Biodiversity: Plan to declare 30% of the world protected areas by 2030 must place Indigenous peoples’ rights at its heart

A proposal to commit states to declare 30 percent of the Earth’s land and sea mass protected for conservation and biodiversity by 2030, the so-called “30 by 30” proposal, will be a major focus of discussions at the 15th Conference of the Parties (COP15) of the Convention of Biological Diversity (CBD), in Montreal from 7-19 December.

Amnesty International stresses the urgent need to address the loss of biodiversity as an essential step towards climate justice and of the realization of the right to live in a safe, clean and sustainable environment for all, as recently recognized by the United Nations General Assembly. Failure to address biodiversity loss will have severe repercussions for future generations that will inherit its irreversible results.

However, Amnesty International insists that any biodiversity commitment, including the so-called “30 by 30” proposal, must place the rights of Indigenous peoples at its heart, including by protecting the livelihoods and rights of subsistence land users.

‘The so-called 30 by 30 proposal could provide the needed action to slow down and stop biodiversity loss, but in its current form it presents a grave risk to the rights of Indigenous peoples.’

Agnès Callamard, Secretary General, Amnesty International

Agnès Callamard, Amnesty International’s Secretary General, who will be in Montreal during COP15, said: “The loss and degradation of biodiversity threatens human and non-human life and is a major source of human rights violations, including the right to life. The so-called 30 by 30 proposal could provide the needed action to slow down and stop biodiversity loss, but in its current form it presents a grave risk to the rights of Indigenous peoples.

“Current practice in protected areas often follows a model known as ‘fortress conservation’ which requires the complete removal of human presence from the area, usually by force, so that territory can be thrown open to tourists, conservation researchers and, in some cases, big game hunters.

“There is an overwhelming weight of research showing that Indigenous peoples are the best conservators of biodiversity, which is reflected in the fact that 80 per cent of the world’s biodiversity is to be found on Indigenous-managed lands.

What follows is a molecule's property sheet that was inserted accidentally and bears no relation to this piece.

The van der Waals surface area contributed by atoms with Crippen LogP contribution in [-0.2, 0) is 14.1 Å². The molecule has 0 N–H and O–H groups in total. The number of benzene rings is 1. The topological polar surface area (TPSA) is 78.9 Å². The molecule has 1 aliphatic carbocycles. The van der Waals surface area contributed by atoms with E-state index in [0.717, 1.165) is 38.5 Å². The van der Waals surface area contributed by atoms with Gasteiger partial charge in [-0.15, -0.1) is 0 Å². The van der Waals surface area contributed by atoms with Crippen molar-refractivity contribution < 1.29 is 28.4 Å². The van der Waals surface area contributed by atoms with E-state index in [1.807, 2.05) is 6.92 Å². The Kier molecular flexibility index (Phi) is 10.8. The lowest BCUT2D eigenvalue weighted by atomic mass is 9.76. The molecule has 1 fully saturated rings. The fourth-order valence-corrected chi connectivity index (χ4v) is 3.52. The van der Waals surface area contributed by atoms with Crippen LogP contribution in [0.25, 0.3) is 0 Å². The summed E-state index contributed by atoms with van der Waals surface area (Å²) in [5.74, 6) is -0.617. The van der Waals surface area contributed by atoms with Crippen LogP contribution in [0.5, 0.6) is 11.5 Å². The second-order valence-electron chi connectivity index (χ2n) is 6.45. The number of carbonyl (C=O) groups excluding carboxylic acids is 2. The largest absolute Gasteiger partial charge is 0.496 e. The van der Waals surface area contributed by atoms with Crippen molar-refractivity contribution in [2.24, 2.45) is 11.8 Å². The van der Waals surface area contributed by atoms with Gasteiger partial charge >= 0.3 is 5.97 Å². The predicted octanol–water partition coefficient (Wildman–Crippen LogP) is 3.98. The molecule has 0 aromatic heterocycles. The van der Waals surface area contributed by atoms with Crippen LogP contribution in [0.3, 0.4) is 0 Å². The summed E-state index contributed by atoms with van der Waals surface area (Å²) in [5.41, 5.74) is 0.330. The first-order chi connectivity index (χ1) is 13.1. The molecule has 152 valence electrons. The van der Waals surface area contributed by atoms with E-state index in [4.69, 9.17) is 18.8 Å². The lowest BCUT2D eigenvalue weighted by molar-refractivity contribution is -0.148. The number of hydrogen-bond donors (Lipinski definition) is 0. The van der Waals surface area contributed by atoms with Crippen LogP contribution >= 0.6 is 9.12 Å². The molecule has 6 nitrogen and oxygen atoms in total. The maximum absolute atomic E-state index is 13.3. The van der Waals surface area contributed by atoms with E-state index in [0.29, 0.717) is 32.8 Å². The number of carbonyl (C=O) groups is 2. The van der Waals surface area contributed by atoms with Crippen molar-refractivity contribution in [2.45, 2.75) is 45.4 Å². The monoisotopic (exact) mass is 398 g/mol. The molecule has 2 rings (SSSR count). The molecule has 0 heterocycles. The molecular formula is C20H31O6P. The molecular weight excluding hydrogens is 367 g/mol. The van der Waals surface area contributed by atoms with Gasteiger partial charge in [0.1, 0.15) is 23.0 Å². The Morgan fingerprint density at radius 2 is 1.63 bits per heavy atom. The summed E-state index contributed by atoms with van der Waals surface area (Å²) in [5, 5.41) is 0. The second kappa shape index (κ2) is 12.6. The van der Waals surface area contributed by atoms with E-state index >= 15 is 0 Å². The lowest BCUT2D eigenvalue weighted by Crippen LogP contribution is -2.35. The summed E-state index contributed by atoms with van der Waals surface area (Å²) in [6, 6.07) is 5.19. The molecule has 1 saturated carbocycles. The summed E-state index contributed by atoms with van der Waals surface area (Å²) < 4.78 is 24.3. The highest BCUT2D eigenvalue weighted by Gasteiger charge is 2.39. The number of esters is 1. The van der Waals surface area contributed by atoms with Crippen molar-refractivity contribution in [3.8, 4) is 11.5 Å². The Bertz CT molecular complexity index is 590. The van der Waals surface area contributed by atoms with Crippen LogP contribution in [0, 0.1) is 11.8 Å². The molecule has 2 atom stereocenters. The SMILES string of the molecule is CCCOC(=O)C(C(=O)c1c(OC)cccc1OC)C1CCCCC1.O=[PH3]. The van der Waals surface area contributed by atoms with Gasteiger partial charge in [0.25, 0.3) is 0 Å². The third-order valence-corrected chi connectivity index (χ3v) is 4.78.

“Without respect and protection of the rights of Indigenous peoples at the heart of the agreement, coupled with thorough and transparent assessment of the social impacts, the 30 by 30 target is not only bad for human rights, it is bad for conservation, too.”

Amnesty International urges parties to ensure that any decision on biodiversity protection places Indigenous peoples’ right to their lands at its heart, requiring states to consult with them to obtain their free, prior and informed consent, as currently enshrined in international human rights law.

The agreement must also guarantee that subsistence land-users have access to land, are protected from forced evictions, enjoy an adequate standard of living, and are consulted on all decisions that impact their rights. Provisions in the proposal which call into question states’ commitments to legally recognized human rights, by making them subject to national legislation, must be removed.

Indigenous peoples are currently unable to effectively take part in the drafting of the “30 by 30” plans. Their representatives at the convention negotiations have only the right to speak and make suggestions. But despite several drafting sessions, states have not yet committed to guaranteeing the human rights safeguards that Indigenous peoples are demanding.


The UN Biodiversity Conference (COP15) is the latest meeting to discuss the implementation of the Convention on Biological Diversity, an agreement adopted in 1992 and ratified by 196 countries that sets out how to safeguard animal and plant species and ensure resources are used sustainably.

The aim of COP15 is to adopt a globally agreed framework (the ‘Post-2020 Global Biodiversity Framework’) for halting and reversing biodiversity loss and ‘living in harmony with nature,’ setting specific goals for 2030 and targets to 2050. Despite previously agreed targets for 2020, biodiversity is declining worldwide and is projected to worsen without remedial action.

The UN Convention on Biological Diversity was adopted following the 1992 Earth Summit in Rio de Janeiro, together with the UN Framework Convention on Climate Change and the UN Convention to Combat Desertification. COP15 is the biodiversity equivalent of the COP27 climate negotiations, which concluded last month in Egypt.